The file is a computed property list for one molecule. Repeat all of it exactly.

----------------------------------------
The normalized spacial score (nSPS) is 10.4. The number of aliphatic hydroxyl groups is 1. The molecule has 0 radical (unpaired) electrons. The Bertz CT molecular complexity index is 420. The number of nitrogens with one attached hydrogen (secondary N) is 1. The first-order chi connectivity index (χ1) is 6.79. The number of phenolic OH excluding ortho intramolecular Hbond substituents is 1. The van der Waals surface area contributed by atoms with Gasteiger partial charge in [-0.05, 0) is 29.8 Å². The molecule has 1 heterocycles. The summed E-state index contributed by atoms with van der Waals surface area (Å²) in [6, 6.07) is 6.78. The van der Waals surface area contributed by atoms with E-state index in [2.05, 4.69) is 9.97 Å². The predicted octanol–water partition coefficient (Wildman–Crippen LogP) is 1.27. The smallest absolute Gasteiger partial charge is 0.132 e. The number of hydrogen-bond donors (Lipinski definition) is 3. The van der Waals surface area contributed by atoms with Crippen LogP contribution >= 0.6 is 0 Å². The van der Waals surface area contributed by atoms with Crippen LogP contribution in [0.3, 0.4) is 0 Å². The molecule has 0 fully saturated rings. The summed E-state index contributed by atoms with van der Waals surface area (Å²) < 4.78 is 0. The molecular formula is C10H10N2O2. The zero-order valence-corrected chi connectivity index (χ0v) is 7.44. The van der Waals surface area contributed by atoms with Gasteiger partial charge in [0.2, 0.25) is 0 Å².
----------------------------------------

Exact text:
The normalized spacial score (nSPS) is 10.4. The number of aliphatic hydroxyl groups is 1. The molecule has 0 radical (unpaired) electrons. The Bertz CT molecular complexity index is 420. The number of nitrogens with one attached hydrogen (secondary N) is 1. The first-order chi connectivity index (χ1) is 6.79. The number of phenolic OH excluding ortho intramolecular Hbond substituents is 1. The van der Waals surface area contributed by atoms with Gasteiger partial charge in [-0.05, 0) is 29.8 Å². The molecule has 1 heterocycles. The summed E-state index contributed by atoms with van der Waals surface area (Å²) in [6, 6.07) is 6.78. The van der Waals surface area contributed by atoms with E-state index in [2.05, 4.69) is 9.97 Å². The predicted octanol–water partition coefficient (Wildman–Crippen LogP) is 1.27. The smallest absolute Gasteiger partial charge is 0.132 e. The number of hydrogen-bond donors (Lipinski definition) is 3. The van der Waals surface area contributed by atoms with Crippen LogP contribution >= 0.6 is 0 Å². The van der Waals surface area contributed by atoms with Crippen LogP contribution in [0.3, 0.4) is 0 Å². The molecule has 0 fully saturated rings. The summed E-state index contributed by atoms with van der Waals surface area (Å²) < 4.78 is 0. The molecular formula is C10H10N2O2. The zero-order valence-corrected chi connectivity index (χ0v) is 7.44. The van der Waals surface area contributed by atoms with Gasteiger partial charge in [0.2, 0.25) is 0 Å².